After abandoning her magic career, Carlisle teamed up with newcomer Breugel Passolini and the two appeared together in many projects over the next seven years including the plays All About Bruegel (Cincinnati), Cats, In Order of Appearance (Lexington, Kentucky), and Kitty! The Musical (Leominster, Massachusetts) based on the little-known Stephen King novel. In January 2001, creative differences prompted Carlisle to leave her successful partnership with Passolini. Her impending retirement was announced during the broadcast of her autobiographical NBC variety special, Kitty Carlisle’s Splendor Hour. A creative triumph at the height of Kitty’s fame, Splendor Hour was soon copied by several lesser celebrities on stage, resulting in Elaine Stritch at Liberty, Bea Arthur on Broadway, and Chita Rivera: The Dancer’s Life. But none came close to capturing the splendor of the Carlisle special.
After the special, Carlisle and her father moved to the Boston area, intending to “lie low” and sip flutes of whole milk by the harbor, but when the pair met producer Michael Colford, he convinced the veteran actress to embark on a new career as a cabaret performer. The three, along with Colford’s daughter, E. Gertrudis Unum, developed an intricately choreographed act entitled It’s Time To Wake Up! My Food Bowl Is Empty! Though the show was performed almost every night, the fact that it was performed only between the hours of four and six a.m. made it difficult to build a strong following. Still those who heard Ms. Carlisle sing can attest that she had vocal power rivaling Barbara Cook, Barbra Streisand, and — compliment of compliments — Ms. Ethel Merman herself.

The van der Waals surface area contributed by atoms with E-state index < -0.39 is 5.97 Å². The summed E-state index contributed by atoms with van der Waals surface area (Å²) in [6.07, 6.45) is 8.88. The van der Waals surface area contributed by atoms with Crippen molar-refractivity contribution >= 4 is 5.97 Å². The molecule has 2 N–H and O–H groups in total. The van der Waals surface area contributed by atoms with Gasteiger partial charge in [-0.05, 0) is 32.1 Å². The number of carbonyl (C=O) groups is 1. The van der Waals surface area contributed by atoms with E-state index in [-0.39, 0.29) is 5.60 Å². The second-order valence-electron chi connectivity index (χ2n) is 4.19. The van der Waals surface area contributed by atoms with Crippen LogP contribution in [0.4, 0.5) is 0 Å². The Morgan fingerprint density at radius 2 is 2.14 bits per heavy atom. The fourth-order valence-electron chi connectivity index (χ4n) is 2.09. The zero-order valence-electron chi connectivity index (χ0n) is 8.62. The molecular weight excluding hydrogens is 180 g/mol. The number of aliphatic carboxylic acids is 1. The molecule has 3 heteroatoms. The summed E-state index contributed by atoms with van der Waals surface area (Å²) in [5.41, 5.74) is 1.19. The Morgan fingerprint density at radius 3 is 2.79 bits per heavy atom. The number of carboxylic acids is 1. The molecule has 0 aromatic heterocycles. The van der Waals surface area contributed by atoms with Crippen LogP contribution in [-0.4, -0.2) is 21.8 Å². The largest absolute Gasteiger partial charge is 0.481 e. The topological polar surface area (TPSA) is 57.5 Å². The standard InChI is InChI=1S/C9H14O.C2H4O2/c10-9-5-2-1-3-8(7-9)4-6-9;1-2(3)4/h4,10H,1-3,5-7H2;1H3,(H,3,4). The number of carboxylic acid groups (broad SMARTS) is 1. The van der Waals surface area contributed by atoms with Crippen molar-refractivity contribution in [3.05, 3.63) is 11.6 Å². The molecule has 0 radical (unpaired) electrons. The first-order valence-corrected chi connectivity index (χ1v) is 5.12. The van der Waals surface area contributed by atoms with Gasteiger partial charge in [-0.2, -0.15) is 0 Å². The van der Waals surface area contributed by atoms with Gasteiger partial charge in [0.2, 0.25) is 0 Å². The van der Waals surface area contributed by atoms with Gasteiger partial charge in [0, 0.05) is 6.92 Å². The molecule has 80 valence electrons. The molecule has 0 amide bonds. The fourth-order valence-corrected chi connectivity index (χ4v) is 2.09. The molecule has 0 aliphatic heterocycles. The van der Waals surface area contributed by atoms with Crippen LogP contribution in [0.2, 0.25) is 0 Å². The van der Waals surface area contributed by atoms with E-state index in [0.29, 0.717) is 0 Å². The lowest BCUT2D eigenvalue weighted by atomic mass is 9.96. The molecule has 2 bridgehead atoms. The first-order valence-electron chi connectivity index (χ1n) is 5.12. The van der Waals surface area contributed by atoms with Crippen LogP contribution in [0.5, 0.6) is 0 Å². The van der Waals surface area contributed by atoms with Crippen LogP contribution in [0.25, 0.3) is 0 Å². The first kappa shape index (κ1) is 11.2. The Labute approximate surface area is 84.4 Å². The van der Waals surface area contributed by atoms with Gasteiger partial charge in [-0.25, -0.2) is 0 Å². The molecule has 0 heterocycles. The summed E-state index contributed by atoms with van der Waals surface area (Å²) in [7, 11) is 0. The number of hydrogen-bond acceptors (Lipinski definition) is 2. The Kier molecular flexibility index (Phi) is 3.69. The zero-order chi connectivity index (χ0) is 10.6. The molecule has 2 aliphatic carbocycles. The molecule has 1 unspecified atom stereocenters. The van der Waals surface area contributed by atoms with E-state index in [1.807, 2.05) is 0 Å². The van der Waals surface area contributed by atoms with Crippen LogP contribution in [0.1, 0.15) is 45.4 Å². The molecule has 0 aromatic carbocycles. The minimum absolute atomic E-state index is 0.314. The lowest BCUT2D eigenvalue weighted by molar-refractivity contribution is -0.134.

In June 2004, one month after Massachusetts began recognizing marriages between people of the same sex, Kitty and Gertrudis were united in marriage when they both partook of the magical wedding ham left over from the union of Aunts Gianna and Sarah. The union did not last long, for within an hour of consuming the fateful ham, the pair learned of the impending nuptials of their fathers, Scot and Michael. Realizing that they would soon be sisters, both cats regurgitated the wedding ham and the union was considered annulled. Kitty’s Boston marriage was one of the briefest on record. Even when adjusted for “cat time”, the union rivaled the legendarily brief marriage of Ethel Merman and Ernest Borgnine. Scot took Michael’s last name to become Scot Colford, but for professional reasons, both Carlisle and Unum retained their surnames after the Colford union and subsequent cross-adoption.
Kitty Carlisle’s nightly performances would continue for nearly the rest of her life and in fact, her performance grew in strength and emotion as she matured. It wasn’t until Spring 2006, when Kitty began treatment for a hyperthyroid condition, that she found the effort too exhausting and finally retired from performing, save for an occasional early morning charity performance and voiceover work for the Chlotrudis Society of Independent Film. A diagnosis of chronic kidney disease, often associated with hyperthyroid condition in cats, followed soon after. In the last year of her life, Kitty still held court for her fans and was even rumored to have a romantic attachment to a much younger (in cat years) human, Chris Kriofske of Jamaica Plain, Massachusetts. She also made new friendships with media maven Beth Curran, scientist Beth Caldwell, and her part-time nurse, Rachel. In honor of Ms. Carlisle’s prestigious career, a new drink, the Kitty Carlisle (a vodka collins with Stoli Blueberry), was created during festivities at the Provincetown International Film Festival in June 2007.
Kitty Carlisle touched many lives and will be fondly remembered by all who knew her.